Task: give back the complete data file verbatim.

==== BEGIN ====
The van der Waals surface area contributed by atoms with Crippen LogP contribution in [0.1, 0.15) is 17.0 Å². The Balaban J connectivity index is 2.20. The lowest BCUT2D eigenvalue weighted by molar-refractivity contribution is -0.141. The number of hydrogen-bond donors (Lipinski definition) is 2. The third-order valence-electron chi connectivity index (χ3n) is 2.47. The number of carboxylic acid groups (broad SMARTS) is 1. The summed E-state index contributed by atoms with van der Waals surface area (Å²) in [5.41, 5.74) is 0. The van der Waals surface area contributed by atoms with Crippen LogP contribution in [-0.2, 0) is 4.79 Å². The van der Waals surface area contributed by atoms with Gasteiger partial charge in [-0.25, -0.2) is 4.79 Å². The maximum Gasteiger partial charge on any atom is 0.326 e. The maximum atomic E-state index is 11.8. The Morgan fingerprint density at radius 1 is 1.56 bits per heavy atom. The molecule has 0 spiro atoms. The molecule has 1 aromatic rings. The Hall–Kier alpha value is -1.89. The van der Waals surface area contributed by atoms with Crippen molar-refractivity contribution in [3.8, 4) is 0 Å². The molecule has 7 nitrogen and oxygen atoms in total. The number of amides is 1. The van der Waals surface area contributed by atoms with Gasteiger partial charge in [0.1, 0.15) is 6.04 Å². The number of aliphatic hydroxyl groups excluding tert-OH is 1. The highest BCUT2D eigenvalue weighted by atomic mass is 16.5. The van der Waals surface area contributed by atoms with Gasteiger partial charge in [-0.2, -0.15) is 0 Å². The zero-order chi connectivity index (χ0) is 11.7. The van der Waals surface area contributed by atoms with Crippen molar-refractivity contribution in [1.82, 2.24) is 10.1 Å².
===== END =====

The van der Waals surface area contributed by atoms with Crippen LogP contribution in [0.1, 0.15) is 17.0 Å². The Balaban J connectivity index is 2.20. The lowest BCUT2D eigenvalue weighted by molar-refractivity contribution is -0.141. The number of hydrogen-bond donors (Lipinski definition) is 2. The third-order valence-electron chi connectivity index (χ3n) is 2.47. The number of carboxylic acid groups (broad SMARTS) is 1. The summed E-state index contributed by atoms with van der Waals surface area (Å²) in [5.41, 5.74) is 0. The van der Waals surface area contributed by atoms with Crippen LogP contribution in [-0.2, 0) is 4.79 Å². The van der Waals surface area contributed by atoms with Gasteiger partial charge in [-0.25, -0.2) is 4.79 Å². The maximum Gasteiger partial charge on any atom is 0.326 e. The maximum atomic E-state index is 11.8. The Morgan fingerprint density at radius 1 is 1.56 bits per heavy atom. The molecule has 0 spiro atoms. The molecule has 1 aromatic rings. The Hall–Kier alpha value is -1.89. The van der Waals surface area contributed by atoms with Crippen molar-refractivity contribution in [3.8, 4) is 0 Å². The molecule has 7 nitrogen and oxygen atoms in total. The number of amides is 1. The van der Waals surface area contributed by atoms with Gasteiger partial charge in [0.1, 0.15) is 6.04 Å². The number of aliphatic hydroxyl groups excluding tert-OH is 1. The highest BCUT2D eigenvalue weighted by atomic mass is 16.5. The van der Waals surface area contributed by atoms with Gasteiger partial charge in [-0.2, -0.15) is 0 Å². The zero-order chi connectivity index (χ0) is 11.7. The van der Waals surface area contributed by atoms with Crippen molar-refractivity contribution in [1.82, 2.24) is 10.1 Å².